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Thinking Outside The Big Box – What’s Trending In Warehousing
By: Paul Adler, Esq.
Over the last ten years, as more and more people are making purchases online, the world has seen a dramatic increase in goods needing to get to places faster, more accurately, and in better condition.
Everyone in Rockland County wants products that not only arrive immediately, but expect little to no hassle in receiving the products.
That paradigm has put massive pressure on the growing warehouse industry to find new ways of sorting, packing, storing, and sending out goods that come into the warehouse in a more efficient way without any mistakes or issues arising. Innovation in the industry will be stunning over the next decade with new architecture, green building, and automation. But how will these supply chain modernizations affect quality of life for those living in the shadows of these big box buildings?
The most troublesome and costly part of delivering a package to a consumer is “the last mile,” so producers/distributors want to build closer and closer to the people they’re delivering to. As new warehouses are being built and older ones retrofitted for new challenges, hi-cubed spaces, modern design column spacing, and building materials are sought after that promote sustainability.
It’s possible that warehouses won’t even be “in buildings.” Amazon has filed patents for some wild new warehouse designs, including in blimps, underwater, and underground facilities. We’ll see about that.
Now that Millennials, Gen Zs, and woke Boomers are in decision-making positions and their influence shapes policy, it’s likely the demand for green logistics will continue to grow. As far as warehouses themselves, this is already being seen in energy-efficient systems, from solar panels to LED lighting, green materials to skylights allowing for natural light, cool-roof systems, and more. This will also include further advancements in sourcing from eco-friendly partners, reusing and recycling packaging materials, lowering transportation-related energy consumption, and more.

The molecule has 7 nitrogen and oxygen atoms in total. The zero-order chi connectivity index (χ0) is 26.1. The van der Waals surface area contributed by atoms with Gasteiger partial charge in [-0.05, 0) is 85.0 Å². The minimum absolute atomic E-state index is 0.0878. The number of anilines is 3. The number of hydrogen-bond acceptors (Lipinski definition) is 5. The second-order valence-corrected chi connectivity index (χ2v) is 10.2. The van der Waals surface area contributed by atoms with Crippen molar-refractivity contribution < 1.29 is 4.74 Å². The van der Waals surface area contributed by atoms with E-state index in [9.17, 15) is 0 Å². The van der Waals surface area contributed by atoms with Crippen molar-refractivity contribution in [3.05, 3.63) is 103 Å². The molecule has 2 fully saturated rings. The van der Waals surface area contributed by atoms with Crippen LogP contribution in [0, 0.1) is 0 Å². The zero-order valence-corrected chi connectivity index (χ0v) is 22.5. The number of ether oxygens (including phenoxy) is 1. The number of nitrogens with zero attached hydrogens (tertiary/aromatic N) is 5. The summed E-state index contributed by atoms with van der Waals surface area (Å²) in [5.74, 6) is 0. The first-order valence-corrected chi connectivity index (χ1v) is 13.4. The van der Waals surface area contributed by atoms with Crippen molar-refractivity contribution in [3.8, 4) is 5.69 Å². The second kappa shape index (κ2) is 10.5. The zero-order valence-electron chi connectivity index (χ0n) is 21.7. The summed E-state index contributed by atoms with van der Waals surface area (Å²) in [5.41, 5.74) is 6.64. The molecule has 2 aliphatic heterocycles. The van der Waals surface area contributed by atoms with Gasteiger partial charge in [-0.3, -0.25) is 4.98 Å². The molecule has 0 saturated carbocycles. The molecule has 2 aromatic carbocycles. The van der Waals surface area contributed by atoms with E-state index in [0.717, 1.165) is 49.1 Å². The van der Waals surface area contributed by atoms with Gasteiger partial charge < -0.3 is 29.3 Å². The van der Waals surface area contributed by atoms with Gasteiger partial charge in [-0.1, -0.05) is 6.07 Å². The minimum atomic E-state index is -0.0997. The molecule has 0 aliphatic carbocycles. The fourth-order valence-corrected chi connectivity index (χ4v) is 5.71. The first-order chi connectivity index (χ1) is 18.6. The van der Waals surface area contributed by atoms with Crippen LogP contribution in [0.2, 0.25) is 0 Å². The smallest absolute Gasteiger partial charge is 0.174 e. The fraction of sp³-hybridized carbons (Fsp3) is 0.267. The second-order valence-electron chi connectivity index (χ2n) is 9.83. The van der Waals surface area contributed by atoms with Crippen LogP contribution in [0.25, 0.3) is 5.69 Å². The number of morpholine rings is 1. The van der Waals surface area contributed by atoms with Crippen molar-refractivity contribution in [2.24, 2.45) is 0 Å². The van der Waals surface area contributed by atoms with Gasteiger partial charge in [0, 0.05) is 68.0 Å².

Keep an eye on automation, as it will be the go-to for mitigating current labor-intensive components of the last-mile link in the delivery of goods to consumers.
But I still have some questions?
How will our local planning, zoning, village and town boards handle this latest “sustainable” market trend? How big can the box become? Where does the box belong? What are the effects of increased trucking on state and local highways and streets?
The trucking industry is hinting at electric fleets, but right now; stinky diesel rules the road. What happens when this phase of warehousing becomes passé in 20 years or sooner? Will planners look at what happens next with these massive structures? Where else does warehousing belong, and not belong in your village or town?
As I said, there are a lot of questions.
Local zoning and planning officials along with town councils and state legislators need to work together to update the laws, ordinances, and zoning regulations to catch up to the pervasive and disruptive land uses that we are facing today. This kind of collaborative approach would give conscientious planners the tools to properly manage this growth and afford the citizenry some relief.
Warehouse, distribution, fulfillment, and trucking facilities should be better defined in municipal ordinances, and they should only be located close to major roadways and away from residential districts. Many obtrusive “warehouses” in the region are likely acting as fulfillment centers, distribution centers or trucking terminals. But our laws, ordinances and local zoning rules have not caught up to their true impact on our quality of life.
As a home-rule state, NYS largely gives local governments the final say over land-use decisions, but decisions made at the local level can affect their surrounding area, as seen in Rockland County.
Rockland is too small to ignore the decisions of a village or town anywhere in the county because we occupy the smallest geographical county in the state, and these siting choices are amplified many times over by virtue our size and geography.
Paul Adler is Chief Strategy Officer of Rand Commercial. firstname.lastname@example.org